Dictionary of National Biography, 1912 supplement/Couch, Richard

COUCH, Sir RICHARD (1817–1905), judge, only son of Richard Couch of Bermondsey, was born on 17 May 1817. After being educated privately, he entered as a student of the Middle Temple on 10 Jan, 1838, and was called to the bar on 15 Jan. 1841. In 1844 he assisted in editing Blackstone's 'Commentaries' (21st edit.). For some years he practised on what was then the Norfolk circuit, and he was recorder of Bedford from 1858 to 1862. In the last year he became a puisne judge of the high court of Bombay upon its re-establishment under the charter of 1862. Upon the retirement of Sir Matthew Sausse in 1866 he succeeded to the chief justiceship of the court and was knighted. In 1870 he succeeded Sir Barnes Peacock [q. v.] as chief justice of the high court of Calcutta. In 1875 Couch was appointed president of the commission of inquiry into the charge brought against the Gaekwar of Baroda of conspiring to poison Colonel (afterwards Sir) Robert Phayre [q. v. Suppl. I]. The Gaekwar was defended by Serjeant Ballantine [q. v. Suppl. I]. Couch and the other English commissioners found the Gaekwar guilty of instigating the crime, but the native commissioners gave in effect a verdict of 'not proven.' In the same year Couch resigned the chief justiceship. Returning to England, he was made a member of the privy council, and in January 1881 he was appointed to the judicial committee as one of the two members enjoying judicial experience in India or the colonies (Act 3 & 4 Will. IV c. 41). In that capacity Couch did valuable work for twenty years. He was not a brilliant judge, but his judgements were invariably clear and his grasp of principles enabled him to deal efficiently even with appeals from South Africa and other parts of the empire where the prevailing system of law is not English. He was elected a bencher of his inn in March 1881. He died at his residence, 25 Linden Gardens, London, W., on 29 Nov. 1905, and was buried at Paddington cemetery.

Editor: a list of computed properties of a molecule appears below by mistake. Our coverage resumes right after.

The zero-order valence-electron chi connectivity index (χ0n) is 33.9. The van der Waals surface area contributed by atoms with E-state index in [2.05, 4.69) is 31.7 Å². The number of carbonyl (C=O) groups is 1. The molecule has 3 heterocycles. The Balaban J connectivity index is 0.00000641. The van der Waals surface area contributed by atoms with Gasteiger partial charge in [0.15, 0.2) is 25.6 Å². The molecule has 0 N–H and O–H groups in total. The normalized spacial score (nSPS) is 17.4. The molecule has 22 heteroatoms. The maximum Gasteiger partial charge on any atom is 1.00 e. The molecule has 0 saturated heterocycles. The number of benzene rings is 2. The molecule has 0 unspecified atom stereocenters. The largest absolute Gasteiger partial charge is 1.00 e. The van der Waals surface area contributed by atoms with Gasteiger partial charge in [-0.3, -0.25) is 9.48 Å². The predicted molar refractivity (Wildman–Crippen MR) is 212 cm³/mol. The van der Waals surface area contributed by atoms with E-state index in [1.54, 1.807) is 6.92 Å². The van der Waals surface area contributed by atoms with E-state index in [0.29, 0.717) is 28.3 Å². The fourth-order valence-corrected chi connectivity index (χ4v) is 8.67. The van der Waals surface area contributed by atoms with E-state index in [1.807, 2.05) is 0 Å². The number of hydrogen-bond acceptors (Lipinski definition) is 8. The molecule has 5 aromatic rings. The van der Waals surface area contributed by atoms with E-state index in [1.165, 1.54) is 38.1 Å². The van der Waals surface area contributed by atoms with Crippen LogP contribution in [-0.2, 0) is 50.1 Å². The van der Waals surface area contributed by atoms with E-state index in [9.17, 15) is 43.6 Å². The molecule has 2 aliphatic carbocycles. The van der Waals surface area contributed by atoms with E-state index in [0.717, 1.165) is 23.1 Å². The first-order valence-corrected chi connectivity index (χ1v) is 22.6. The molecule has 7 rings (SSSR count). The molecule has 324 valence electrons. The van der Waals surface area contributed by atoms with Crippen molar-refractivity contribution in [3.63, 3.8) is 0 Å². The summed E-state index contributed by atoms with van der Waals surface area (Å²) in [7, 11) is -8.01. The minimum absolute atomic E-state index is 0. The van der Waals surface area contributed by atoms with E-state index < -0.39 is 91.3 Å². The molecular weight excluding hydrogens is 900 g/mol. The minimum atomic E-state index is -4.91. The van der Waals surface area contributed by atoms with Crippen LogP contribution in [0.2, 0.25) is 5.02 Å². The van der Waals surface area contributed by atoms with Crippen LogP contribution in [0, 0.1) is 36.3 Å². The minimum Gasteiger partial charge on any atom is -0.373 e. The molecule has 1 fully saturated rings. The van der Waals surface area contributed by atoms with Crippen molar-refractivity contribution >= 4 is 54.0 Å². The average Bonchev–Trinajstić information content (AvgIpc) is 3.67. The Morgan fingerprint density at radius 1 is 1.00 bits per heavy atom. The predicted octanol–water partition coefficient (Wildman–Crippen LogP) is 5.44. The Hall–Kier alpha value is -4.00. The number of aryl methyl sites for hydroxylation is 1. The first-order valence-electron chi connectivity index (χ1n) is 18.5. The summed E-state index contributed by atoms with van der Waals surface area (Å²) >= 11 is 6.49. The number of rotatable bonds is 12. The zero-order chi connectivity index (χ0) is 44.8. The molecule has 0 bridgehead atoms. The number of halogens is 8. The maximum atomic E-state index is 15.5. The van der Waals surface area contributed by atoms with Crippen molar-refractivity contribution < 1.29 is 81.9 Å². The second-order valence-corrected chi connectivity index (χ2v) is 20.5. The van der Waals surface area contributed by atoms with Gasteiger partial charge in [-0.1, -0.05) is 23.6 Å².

Couch married on 1 Feb. 1845 Anne (d. 1898), eldest daughter of Richard Thomas Beck of Combs, Suffolk, and had one son, Richard Edward, also a barrister of the Middle Temple, who predeceased him.

[The Times, 30 Nov. 1905; Men and Women of the Time, 1899; Who's Who, 1904; Foster, Men at the Bar; Law Journal, 2 Dec. 1905.]

C. E. A. B.